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In Greek mythology, Calchas
Calchas
(/ˈkælkəs/; Ancient Greek: Κάλχας Kalkhas, possibly meaning "bronze-man"), son of Thestor, was an Argive seer, with a gift for interpreting the flight of birds that he received of Apollo: "as an augur, Calchas
Calchas
had no rival in the camp".[1] He also interpreted the entrails of the enemy during the tide of battle.[2] Career[edit] It was Calchas
Calchas
who prophesied that in order to gain a favourable wind to deploy the Greek ships mustered in Aulis on their way to Troy, Agamemnon
Agamemnon
would need to sacrifice his daughter, Iphigeneia, to appease Artemis, whom Agamemnon
Agamemnon
had offended. The episode was related at length in the lost Cypria, of the Epic Cycle. He also states that Troy will be sacked on the tenth year of the war.[3] In the Iliad, Calchas
Calchas
tells the Greeks that the captive Chryseis
Chryseis
must be returned to her father Chryses
Chryses
in order to get Apollo
Apollo
to stop the plague he has sent as a punishment: this triggered the quarrel of Achilles
Achilles
and Agamemnon, the main theme of the Iliad. Later in the story, Poseidon
Poseidon
assumes the form of Calchas
Calchas
in order to rouse and empower the Greek forces while Zeus
Zeus
is not observing the battle. In Sophocles' Ajax, Calchas
Calchas
delivers a prophecy to Teucer
Teucer
suggesting that the protagonist will die if he leaves his tent before the day is out. Calchas
Calchas
also plays a role in Quintus of Smyrna's Posthomerica. Calchas said that if they were brief, they could convince Achilles
Achilles
to fight. It is he rather than Helenus (as suggested in Sophocles' Philoctetes) that predicts that Troy
Troy
will only fall once the Argives are able to recruit Philoctetes.[4] It is by his advice that they halt the battle, even though Neoptolemus
Neoptolemus
is slaughtering the Trojans. He also tells the Argives that the city is more easily taken by strategy than by force. He endorses Odysseus' suggestion that the Trojan Horse
Trojan Horse
will effectively infiltrate the Trojans. He also foresees that Aeneas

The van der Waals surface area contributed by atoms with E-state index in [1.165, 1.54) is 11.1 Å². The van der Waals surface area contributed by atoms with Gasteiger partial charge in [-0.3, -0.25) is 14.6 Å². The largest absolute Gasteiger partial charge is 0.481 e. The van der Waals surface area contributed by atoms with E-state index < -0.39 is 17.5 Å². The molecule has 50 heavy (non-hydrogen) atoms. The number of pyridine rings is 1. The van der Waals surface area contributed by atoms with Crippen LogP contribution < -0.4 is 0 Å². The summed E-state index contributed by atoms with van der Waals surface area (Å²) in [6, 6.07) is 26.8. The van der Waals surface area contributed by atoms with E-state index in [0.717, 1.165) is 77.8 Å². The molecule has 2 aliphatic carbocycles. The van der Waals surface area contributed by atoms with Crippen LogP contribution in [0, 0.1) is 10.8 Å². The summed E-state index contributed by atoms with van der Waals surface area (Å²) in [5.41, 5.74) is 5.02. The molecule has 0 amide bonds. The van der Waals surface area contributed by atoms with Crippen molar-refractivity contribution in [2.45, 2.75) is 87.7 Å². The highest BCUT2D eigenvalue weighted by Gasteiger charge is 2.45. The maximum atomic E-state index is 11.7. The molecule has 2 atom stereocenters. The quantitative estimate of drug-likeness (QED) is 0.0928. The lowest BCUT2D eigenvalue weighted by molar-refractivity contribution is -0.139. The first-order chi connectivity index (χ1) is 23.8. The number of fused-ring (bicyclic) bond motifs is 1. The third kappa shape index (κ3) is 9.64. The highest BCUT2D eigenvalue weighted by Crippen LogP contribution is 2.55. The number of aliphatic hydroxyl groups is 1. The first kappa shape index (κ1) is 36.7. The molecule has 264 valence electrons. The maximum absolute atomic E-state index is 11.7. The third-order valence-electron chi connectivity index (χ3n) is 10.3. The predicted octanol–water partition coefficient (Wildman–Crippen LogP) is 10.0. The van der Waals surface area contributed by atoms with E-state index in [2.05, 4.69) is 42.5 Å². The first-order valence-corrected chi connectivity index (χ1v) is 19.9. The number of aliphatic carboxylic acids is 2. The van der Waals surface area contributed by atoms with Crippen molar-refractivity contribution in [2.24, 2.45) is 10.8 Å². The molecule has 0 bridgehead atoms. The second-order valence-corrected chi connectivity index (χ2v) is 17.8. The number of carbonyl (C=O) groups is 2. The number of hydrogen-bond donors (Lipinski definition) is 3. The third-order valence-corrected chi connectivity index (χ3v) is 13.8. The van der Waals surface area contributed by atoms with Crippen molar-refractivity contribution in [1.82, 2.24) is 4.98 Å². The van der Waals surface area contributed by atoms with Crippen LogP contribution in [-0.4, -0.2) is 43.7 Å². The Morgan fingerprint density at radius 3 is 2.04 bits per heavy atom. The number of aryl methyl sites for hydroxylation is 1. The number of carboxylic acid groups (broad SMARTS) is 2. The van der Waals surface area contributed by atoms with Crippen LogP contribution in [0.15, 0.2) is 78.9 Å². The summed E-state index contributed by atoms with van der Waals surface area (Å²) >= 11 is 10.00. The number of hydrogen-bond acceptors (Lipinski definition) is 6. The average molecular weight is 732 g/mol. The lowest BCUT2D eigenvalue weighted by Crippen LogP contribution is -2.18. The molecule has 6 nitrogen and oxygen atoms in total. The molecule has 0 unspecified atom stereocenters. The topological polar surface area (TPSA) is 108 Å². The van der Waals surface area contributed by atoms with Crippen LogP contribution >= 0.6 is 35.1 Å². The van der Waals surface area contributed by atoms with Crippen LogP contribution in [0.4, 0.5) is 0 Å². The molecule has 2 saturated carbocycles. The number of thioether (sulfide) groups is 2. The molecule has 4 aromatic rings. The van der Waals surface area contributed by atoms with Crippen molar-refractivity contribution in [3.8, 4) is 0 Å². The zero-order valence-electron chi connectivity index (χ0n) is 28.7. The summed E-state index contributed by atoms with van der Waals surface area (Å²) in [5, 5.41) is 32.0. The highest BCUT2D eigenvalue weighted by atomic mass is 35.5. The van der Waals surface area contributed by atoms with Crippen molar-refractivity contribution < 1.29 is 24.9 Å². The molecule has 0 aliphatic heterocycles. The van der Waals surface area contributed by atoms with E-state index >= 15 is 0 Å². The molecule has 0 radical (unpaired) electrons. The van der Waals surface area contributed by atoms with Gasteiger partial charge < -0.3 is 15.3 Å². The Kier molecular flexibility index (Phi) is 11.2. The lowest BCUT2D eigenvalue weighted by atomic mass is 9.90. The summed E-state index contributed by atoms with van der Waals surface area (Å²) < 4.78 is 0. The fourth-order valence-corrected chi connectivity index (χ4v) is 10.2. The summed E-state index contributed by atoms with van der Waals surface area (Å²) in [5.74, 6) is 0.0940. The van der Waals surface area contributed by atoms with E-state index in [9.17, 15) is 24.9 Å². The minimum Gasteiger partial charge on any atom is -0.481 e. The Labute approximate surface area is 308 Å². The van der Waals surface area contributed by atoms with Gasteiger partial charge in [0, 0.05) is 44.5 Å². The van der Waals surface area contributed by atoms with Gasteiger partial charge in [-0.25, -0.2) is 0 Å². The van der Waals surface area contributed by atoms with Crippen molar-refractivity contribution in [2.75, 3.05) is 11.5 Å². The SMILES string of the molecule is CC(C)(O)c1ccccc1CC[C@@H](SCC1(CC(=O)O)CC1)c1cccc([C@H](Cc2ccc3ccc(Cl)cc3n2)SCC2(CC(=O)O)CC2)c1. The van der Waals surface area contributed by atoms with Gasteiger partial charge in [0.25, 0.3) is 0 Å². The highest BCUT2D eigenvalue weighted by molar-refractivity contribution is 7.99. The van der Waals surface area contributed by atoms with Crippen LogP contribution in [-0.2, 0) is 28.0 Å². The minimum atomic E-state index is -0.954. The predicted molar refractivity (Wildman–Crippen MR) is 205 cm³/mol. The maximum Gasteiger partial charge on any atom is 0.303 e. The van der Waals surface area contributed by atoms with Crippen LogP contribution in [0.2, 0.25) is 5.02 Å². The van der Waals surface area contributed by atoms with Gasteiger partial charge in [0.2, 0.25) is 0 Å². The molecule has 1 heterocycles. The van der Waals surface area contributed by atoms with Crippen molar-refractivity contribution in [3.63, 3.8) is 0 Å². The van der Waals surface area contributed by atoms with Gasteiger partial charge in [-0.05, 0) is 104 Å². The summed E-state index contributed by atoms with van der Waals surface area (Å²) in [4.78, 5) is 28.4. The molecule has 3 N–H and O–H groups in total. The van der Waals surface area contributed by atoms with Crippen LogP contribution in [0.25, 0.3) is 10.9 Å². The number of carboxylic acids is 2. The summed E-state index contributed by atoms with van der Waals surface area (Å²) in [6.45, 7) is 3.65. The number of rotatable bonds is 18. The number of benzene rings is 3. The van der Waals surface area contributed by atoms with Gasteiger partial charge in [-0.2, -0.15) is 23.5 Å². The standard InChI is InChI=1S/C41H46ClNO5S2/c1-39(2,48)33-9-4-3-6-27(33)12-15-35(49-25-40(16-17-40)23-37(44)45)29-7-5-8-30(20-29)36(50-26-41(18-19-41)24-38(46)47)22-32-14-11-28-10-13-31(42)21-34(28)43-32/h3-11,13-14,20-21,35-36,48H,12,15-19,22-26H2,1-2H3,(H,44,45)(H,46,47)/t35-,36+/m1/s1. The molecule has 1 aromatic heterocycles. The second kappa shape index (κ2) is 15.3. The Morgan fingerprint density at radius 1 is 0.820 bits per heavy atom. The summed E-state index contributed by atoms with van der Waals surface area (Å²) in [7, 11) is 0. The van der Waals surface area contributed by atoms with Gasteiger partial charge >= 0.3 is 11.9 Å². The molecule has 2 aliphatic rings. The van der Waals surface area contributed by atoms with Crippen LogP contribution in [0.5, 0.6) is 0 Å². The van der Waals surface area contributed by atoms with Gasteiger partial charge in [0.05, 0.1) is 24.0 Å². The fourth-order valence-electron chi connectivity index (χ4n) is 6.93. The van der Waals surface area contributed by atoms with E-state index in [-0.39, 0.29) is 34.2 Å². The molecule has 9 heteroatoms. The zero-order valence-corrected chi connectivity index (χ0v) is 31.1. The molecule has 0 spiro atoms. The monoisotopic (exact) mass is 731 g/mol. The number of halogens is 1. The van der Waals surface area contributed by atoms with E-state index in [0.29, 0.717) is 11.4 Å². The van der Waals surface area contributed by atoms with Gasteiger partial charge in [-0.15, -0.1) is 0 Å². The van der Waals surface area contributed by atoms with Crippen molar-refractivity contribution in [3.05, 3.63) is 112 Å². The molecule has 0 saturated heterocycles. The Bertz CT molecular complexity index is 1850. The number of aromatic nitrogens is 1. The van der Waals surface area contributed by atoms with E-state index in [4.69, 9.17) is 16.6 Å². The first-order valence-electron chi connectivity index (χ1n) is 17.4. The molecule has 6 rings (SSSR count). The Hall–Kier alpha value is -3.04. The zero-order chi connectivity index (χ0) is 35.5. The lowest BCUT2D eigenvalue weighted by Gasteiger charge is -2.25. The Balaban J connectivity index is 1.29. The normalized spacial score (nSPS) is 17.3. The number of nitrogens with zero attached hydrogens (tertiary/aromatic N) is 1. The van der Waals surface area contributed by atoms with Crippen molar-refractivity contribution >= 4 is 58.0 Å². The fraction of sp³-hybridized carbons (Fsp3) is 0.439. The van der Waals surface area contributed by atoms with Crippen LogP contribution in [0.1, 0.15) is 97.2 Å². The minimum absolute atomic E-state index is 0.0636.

Aeneas
will survive the battle and found the city, and tells the Argives that they will not kill him. He did not join the Argives when they boarded the ships, as he foresaw the impending doom of the Kapherean Rocks.[5] Death[edit] Calchas
Calchas
died of shame at Colophon in Asia Minor shortly after the Trojan War
Trojan War
(as told in the Cyclic Nostoi and Melampodia): the prophet Mopsus beat him in a contest of soothsaying, although Strabo[6] placed an oracle of Calchas
Calchas
on Monte Gargano
Monte Gargano
in Magna Graecia. It is also said that Calchas
Calchas
died of laughter when he thought another seer had incorrectly predicted his death. This seer had foretold Calchas
Calchas
would never drink from the wine produced from vines he had planted himself; Calchas
Calchas
made the wine, but holding the cup he died of laughter, before he could inform them they had drunk it the previous night.[7] In medieval and later versions of the myth, Calchas
Calchas
is portrayed as a Trojan defector and the father of Chryseis, now called Cressida. References[edit]

Wikisource
Wikisource
has the text of the 1911 Encyclopædia Britannica article Calchas.

Wikimedia Commons has media related to Calchas.

^ Homer. Iliad, Book I ( E.V. Rieu translation). ^ Quintus of Smyrna. Posthomerica, Book IX (Alan James translation). ^ Quintus of Smyrna. Posthomerica, Book VIII (Alan James translation). ^ Quintus of Smyrna. Posthomerica, Book IX (Alan James translation). ^ Quintus of Smyrna. Posthomerica, Book XIV (Alan James translation). ^ Strabo. Geography, 6.3.9. ^ Maurus Servius Honoratus, Commentary on the Eclogues of Vergil 6.72

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Characters in the Iliad

Achaeans

Acamas Achilles Agamemnon Agapenor Ajax the Greater Ajax the Lesser Alcimus Anticlus Antilochus Arcesilaus Ascalaphus Automedon Balius and Xanthus Bias Calchas Diomedes Elephenor Epeius Eudoros Euryalus Eurybates Eurydamas Eurypylus Guneus Helen Ialmenus Idomeneus Leitus Leonteus Lycomedes Machaon Medon Meges Menelaus Menestheus Meriones Neoptolemus Nestor Nireus Odysseus Palamedes Patroclus Peneleos Philoctetes Phoenix Podalirius Podarces Polites Polypoetes Promachus Protesilaus Prothoenor Schedius Stentor Sthenelus Talthybius Teucer Thersites Thoas Thrasymedes Tlepolemus

Trojans

Aeneas Aesepus Agenor Alcathous Amphimachus Anchises Andromache Antenor Antiphates Antiphus Archelochus Asius Asteropaios Astyanax Atymnius Axylus Briseis Calesius Caletor Cassandra Chryseis Chryses Clytius Coön Dares Phrygius Deiphobus Dolon Epistrophus Euphemus Euphorbus Glaucus Gorgythion Hector Hecuba Helenus Hyperenor Hypsenor Ilioneus Imbrius Iphidamas Kebriones Laocoön Lycaon Melanippus Mentes Mydon Mygdon of Phrygia Othryoneus Pandarus Panthous Paris Pedasus Peirous Phorcys Polites Polydamas Polybus Polydorus Priam Pylaemenes Pylaeus Pyraechmes Rhesus of Thrace Sarpedon The

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